They’re in a class of their own.
This summer, NYU Tandon collaborated with Industry City and the Oath Foundation to host a three-week Computer Science for Cyber Security (CS4CS) program for female high school students, many of them from Sunset Park High School.
The classes, which were held at IC’s Innovation Lab, 274 36th Street, concluded on Friday, August 18. Twenty six girls were chosen for the exclusive program that received hundreds of applicants.
Instructors taught the girls ages 13-18 about everything from cryptography and hashing to the types of vulnerabilities that exist in current internet infrastructure.
Phyllis Frankl, professor and associate department head of NYU Tandon’s Department of Computer Science and Engineering, said the experience was an important one for young women
“We think it is a really important to expose young women to opportunities to study computer science and cybersecurity,” she said. “They are really interesting areas and there are really great job opportunities. Women are underrepresented in these areas and the students don’t always realize that these opportunities are there for them. So having them do a summer program can kind of open their eyes and give them a little bit of background that would be helpful going ahead if they decided pursue these areas when they go to college.”
Though the program has been in existence for five years, this marked the first time that it was held in Sunset Park.
“It’s been nice to bring it closer to where the students live and go to school and it seems like a very enthusiastic group we have there,” Frankl added. “We are looking for ways to scale the program up, like afterschool groups and clubs in a bunch of high schools, so that’s a good step for that as well.”
Leading instructor for CS4CS in Sunset Park Tanzila Rahman also discussed the significance of bringing the program to Sunset.
“I think a lot of the local girls have never done anything like this before and if they have, they haven’t gotten beyond a little programming experience and now they are facilitating their own instruction,” she said, praising the students. “I had one of the girls say, ‘Hey. I don’t understand that. Could you say that in a different way?’ That was incredible for me because here’s a student who wasn’t going to feel bad about not knowing something and put it on the instructor to explain it’s not working for me. That’s a power that a lot of students don’t have.”
Making it an all-female class was significant,the two stressed.
“I think that it has, for many of them, given them a chance to learn something that they might not have had access to in their high schools, and being in an all-female environment like that can be empowering for young women. It makes it easier for them to realize that they can do that stuff,” said Frankl. “It’s important because it can help students realize this is an area they can excel in, and in coed classes they might feel intimidated by some guys that may know some of the material or who don’t know it and act like they do. We feel doing it in the single gender mode has worked out very well.”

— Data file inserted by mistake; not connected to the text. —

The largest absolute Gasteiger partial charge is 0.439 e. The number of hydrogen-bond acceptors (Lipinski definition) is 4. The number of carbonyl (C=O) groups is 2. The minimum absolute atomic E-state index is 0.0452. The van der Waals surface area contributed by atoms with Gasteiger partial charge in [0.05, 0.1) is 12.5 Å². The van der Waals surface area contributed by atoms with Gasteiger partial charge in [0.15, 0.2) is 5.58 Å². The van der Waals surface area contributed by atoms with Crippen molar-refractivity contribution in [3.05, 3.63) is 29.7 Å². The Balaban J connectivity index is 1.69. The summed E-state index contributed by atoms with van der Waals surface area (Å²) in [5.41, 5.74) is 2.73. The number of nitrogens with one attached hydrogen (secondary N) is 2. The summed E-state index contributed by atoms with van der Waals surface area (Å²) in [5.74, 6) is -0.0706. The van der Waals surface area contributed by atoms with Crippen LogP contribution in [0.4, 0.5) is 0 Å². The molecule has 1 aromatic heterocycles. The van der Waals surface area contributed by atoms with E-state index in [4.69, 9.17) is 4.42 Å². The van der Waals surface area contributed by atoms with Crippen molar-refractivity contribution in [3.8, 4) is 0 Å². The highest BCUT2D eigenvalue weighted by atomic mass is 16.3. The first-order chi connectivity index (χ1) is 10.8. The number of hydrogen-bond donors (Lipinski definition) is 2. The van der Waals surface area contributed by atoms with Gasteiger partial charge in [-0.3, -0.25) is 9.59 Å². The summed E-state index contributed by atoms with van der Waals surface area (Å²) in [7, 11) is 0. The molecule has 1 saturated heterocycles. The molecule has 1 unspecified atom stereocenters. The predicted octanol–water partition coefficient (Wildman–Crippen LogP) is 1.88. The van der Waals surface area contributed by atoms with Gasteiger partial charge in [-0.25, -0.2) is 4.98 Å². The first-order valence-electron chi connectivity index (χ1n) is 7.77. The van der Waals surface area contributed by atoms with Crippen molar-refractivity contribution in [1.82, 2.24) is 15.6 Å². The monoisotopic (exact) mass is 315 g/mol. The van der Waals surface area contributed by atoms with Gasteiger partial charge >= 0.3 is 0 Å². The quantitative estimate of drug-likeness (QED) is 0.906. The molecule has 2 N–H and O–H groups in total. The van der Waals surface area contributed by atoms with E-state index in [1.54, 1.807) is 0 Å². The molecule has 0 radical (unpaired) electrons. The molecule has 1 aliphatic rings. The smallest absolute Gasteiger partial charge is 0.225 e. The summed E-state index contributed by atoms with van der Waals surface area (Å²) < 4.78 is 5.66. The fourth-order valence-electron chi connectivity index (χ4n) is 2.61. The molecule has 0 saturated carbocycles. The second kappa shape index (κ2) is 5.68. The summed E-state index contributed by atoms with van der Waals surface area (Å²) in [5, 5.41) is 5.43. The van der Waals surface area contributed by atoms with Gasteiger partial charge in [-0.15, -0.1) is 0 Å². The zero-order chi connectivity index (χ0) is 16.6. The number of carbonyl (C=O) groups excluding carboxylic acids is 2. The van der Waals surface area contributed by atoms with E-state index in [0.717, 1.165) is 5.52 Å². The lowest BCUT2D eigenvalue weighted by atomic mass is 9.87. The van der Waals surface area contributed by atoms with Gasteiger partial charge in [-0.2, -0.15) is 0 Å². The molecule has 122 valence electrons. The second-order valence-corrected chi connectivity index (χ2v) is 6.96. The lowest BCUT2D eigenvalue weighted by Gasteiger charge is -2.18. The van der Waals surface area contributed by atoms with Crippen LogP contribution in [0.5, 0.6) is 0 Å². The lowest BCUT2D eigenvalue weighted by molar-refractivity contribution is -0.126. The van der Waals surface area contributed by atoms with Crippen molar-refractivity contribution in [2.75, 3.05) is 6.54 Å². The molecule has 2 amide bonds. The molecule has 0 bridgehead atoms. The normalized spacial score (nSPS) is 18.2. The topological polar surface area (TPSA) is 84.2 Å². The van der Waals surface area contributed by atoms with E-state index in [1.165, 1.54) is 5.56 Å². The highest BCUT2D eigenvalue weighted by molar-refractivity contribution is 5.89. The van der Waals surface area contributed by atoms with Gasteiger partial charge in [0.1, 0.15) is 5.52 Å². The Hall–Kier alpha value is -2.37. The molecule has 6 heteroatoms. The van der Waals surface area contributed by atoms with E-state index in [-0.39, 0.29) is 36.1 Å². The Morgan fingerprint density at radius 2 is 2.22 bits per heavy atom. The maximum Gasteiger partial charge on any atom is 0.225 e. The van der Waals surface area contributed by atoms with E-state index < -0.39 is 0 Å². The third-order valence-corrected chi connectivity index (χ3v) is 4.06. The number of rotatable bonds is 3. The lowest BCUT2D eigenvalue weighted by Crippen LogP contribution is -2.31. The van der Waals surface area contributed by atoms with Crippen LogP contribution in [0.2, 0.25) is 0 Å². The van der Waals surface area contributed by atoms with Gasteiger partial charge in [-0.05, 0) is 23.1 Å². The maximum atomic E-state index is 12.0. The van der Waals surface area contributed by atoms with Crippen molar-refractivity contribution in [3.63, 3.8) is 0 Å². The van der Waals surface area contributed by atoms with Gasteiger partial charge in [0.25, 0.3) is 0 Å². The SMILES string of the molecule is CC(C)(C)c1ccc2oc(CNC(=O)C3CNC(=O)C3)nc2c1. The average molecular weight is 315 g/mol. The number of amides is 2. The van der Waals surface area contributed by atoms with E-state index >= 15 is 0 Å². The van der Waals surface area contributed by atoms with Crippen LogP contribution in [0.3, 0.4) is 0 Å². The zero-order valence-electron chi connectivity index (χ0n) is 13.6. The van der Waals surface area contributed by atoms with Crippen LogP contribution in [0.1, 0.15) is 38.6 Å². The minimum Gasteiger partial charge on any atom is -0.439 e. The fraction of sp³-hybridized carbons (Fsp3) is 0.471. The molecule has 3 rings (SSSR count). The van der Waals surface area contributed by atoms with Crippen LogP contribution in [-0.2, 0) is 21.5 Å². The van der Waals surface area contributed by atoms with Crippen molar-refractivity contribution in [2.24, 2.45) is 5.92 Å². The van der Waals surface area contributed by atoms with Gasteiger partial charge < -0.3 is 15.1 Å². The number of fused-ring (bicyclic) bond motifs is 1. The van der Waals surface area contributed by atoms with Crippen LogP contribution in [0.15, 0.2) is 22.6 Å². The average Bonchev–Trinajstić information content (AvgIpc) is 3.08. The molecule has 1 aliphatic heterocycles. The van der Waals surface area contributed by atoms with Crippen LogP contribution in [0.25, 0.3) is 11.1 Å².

“There are not enough women are in computer science but even fewer women are in the cyber security field of computer science,” added Rahman. “A lot of times, if you don’t have don’t have the perspective, you will miss out on vulnerabilities and threats, so literally half the population is not present in these conversations and these teams. And we wanted specifically to have an all-girl high school class because when boys are in a co-ed class, it doesn’t impact their academic performance. When girls are, they do worse. If we can give them the space that allows them to thrive then why wouldn’t we?”
The students also shared their experiences.
“The first few days, I felt like I was learning it but after we finished the program I could see myself in the future sitting in front of a computer and having a job in the computer science field,” said 15-year-old Savia Zamam. “I like the forensics aspect of it because I’ve always been fascinated by crime fighting and all that stuff. One guest speaker was a digital forensics investigator at Morgan Stanley. She talked about her journey and how she made it to where she is now. That’s really motivational. I never thought there would be a way to put these two together.”
“I feel like being in a class full of women really helped me realize that ot only men can do this kind of work and that I have a community of women in computer science I can turn to,” added 15-year-old Shayla Peterson.
Rahman was thrilled with their progression by the end of the class.
“I’ve seen an incredible shift in what they came in knowing and what they’re leaving with,” she said. “Also, I’ve seen an incredible shift in their attitude. They came in saying ‘I’m not good at this.’ Now they’re trying, and some of the girls that were shy and timid about even trying are the ones helping their classmates.”